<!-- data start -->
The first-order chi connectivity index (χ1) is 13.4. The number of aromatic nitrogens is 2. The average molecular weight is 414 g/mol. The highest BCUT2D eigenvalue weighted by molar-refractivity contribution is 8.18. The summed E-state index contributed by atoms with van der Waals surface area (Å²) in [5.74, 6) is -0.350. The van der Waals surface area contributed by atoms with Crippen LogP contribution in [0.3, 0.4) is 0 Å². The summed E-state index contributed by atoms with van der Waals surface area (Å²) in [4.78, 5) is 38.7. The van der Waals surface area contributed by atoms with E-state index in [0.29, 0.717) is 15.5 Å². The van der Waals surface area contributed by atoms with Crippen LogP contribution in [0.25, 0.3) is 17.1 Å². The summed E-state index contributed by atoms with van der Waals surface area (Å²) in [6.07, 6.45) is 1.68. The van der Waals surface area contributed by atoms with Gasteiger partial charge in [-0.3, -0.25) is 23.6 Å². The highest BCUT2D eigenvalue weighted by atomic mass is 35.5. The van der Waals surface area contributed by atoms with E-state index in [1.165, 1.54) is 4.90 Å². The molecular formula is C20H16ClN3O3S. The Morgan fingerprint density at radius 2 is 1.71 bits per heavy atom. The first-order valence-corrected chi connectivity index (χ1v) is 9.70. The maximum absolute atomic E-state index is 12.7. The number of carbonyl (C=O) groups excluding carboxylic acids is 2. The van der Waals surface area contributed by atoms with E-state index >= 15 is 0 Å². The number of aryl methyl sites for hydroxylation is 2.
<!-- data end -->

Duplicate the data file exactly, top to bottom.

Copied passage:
The first-order chi connectivity index (χ1) is 13.4. The number of aromatic nitrogens is 2. The average molecular weight is 414 g/mol. The highest BCUT2D eigenvalue weighted by molar-refractivity contribution is 8.18. The summed E-state index contributed by atoms with van der Waals surface area (Å²) in [5.74, 6) is -0.350. The van der Waals surface area contributed by atoms with Crippen LogP contribution in [0.3, 0.4) is 0 Å². The summed E-state index contributed by atoms with van der Waals surface area (Å²) in [4.78, 5) is 38.7. The van der Waals surface area contributed by atoms with E-state index in [0.29, 0.717) is 15.5 Å². The van der Waals surface area contributed by atoms with Crippen LogP contribution in [0.25, 0.3) is 17.1 Å². The summed E-state index contributed by atoms with van der Waals surface area (Å²) in [6.07, 6.45) is 1.68. The van der Waals surface area contributed by atoms with Gasteiger partial charge in [-0.3, -0.25) is 23.6 Å². The highest BCUT2D eigenvalue weighted by atomic mass is 35.5. The van der Waals surface area contributed by atoms with E-state index in [1.165, 1.54) is 4.90 Å². The molecular formula is C20H16ClN3O3S. The Morgan fingerprint density at radius 2 is 1.71 bits per heavy atom. The first-order valence-corrected chi connectivity index (χ1v) is 9.70. The maximum absolute atomic E-state index is 12.7. The number of carbonyl (C=O) groups excluding carboxylic acids is 2. The van der Waals surface area contributed by atoms with E-state index >= 15 is 0 Å². The number of aryl methyl sites for hydroxylation is 2.